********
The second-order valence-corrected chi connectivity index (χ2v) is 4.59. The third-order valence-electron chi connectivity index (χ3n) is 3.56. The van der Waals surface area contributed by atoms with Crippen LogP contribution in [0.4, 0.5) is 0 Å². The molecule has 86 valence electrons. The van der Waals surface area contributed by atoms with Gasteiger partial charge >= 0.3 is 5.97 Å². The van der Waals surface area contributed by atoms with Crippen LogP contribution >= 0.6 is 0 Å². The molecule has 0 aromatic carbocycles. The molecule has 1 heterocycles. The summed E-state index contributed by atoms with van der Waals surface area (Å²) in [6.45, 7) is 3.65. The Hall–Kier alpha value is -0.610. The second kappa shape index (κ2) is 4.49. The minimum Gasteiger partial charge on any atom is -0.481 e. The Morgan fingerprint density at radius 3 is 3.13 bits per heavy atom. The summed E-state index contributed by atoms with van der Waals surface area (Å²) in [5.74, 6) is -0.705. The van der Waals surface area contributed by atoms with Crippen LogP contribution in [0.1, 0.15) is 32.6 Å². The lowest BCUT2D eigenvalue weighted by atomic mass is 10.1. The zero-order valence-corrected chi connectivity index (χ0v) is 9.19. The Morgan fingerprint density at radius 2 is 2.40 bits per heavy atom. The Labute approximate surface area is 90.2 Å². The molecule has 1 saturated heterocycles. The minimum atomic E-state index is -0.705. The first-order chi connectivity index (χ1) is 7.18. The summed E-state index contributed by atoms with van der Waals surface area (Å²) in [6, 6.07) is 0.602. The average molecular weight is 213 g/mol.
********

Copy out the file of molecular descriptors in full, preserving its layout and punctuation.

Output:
The second-order valence-corrected chi connectivity index (χ2v) is 4.59. The third-order valence-electron chi connectivity index (χ3n) is 3.56. The van der Waals surface area contributed by atoms with Crippen LogP contribution in [0.4, 0.5) is 0 Å². The molecule has 86 valence electrons. The van der Waals surface area contributed by atoms with Gasteiger partial charge >= 0.3 is 5.97 Å². The van der Waals surface area contributed by atoms with Crippen LogP contribution >= 0.6 is 0 Å². The molecule has 0 aromatic carbocycles. The molecule has 1 heterocycles. The summed E-state index contributed by atoms with van der Waals surface area (Å²) in [6.45, 7) is 3.65. The Hall–Kier alpha value is -0.610. The second kappa shape index (κ2) is 4.49. The minimum Gasteiger partial charge on any atom is -0.481 e. The Morgan fingerprint density at radius 3 is 3.13 bits per heavy atom. The summed E-state index contributed by atoms with van der Waals surface area (Å²) in [5.74, 6) is -0.705. The van der Waals surface area contributed by atoms with Crippen LogP contribution in [0.1, 0.15) is 32.6 Å². The lowest BCUT2D eigenvalue weighted by atomic mass is 10.1. The zero-order valence-corrected chi connectivity index (χ0v) is 9.19. The Morgan fingerprint density at radius 2 is 2.40 bits per heavy atom. The Labute approximate surface area is 90.2 Å². The molecule has 1 saturated heterocycles. The minimum atomic E-state index is -0.705. The first-order chi connectivity index (χ1) is 7.18. The summed E-state index contributed by atoms with van der Waals surface area (Å²) in [6, 6.07) is 0.602. The average molecular weight is 213 g/mol.